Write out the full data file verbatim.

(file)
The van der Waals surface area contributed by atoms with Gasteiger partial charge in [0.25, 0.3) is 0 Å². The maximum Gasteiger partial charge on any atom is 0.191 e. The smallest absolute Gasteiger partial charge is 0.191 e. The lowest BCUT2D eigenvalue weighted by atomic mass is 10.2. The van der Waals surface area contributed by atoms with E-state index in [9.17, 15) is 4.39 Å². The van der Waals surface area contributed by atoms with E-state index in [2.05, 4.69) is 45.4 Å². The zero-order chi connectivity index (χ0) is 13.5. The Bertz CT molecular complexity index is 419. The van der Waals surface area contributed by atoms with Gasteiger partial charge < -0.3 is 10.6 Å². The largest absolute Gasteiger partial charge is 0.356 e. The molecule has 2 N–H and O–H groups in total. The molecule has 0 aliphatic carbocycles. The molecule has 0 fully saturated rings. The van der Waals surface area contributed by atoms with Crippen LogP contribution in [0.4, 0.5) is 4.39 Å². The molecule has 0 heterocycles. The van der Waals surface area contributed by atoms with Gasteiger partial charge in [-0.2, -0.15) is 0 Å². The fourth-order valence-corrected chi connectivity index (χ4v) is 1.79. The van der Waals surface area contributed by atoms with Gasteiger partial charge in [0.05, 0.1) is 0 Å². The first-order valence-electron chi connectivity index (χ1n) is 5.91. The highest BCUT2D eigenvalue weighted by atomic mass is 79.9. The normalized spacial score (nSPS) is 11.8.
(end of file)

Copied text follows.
The van der Waals surface area contributed by atoms with Gasteiger partial charge in [0.25, 0.3) is 0 Å². The maximum Gasteiger partial charge on any atom is 0.191 e. The smallest absolute Gasteiger partial charge is 0.191 e. The lowest BCUT2D eigenvalue weighted by atomic mass is 10.2. The van der Waals surface area contributed by atoms with E-state index in [9.17, 15) is 4.39 Å². The van der Waals surface area contributed by atoms with E-state index in [2.05, 4.69) is 45.4 Å². The zero-order chi connectivity index (χ0) is 13.5. The Bertz CT molecular complexity index is 419. The van der Waals surface area contributed by atoms with Gasteiger partial charge < -0.3 is 10.6 Å². The largest absolute Gasteiger partial charge is 0.356 e. The molecule has 2 N–H and O–H groups in total. The molecule has 0 aliphatic carbocycles. The molecule has 0 fully saturated rings. The van der Waals surface area contributed by atoms with Crippen LogP contribution in [0.4, 0.5) is 4.39 Å². The molecule has 0 heterocycles. The van der Waals surface area contributed by atoms with Gasteiger partial charge in [-0.2, -0.15) is 0 Å². The fourth-order valence-corrected chi connectivity index (χ4v) is 1.79. The van der Waals surface area contributed by atoms with Gasteiger partial charge in [0.05, 0.1) is 0 Å². The first-order valence-electron chi connectivity index (χ1n) is 5.91. The highest BCUT2D eigenvalue weighted by atomic mass is 79.9. The normalized spacial score (nSPS) is 11.8.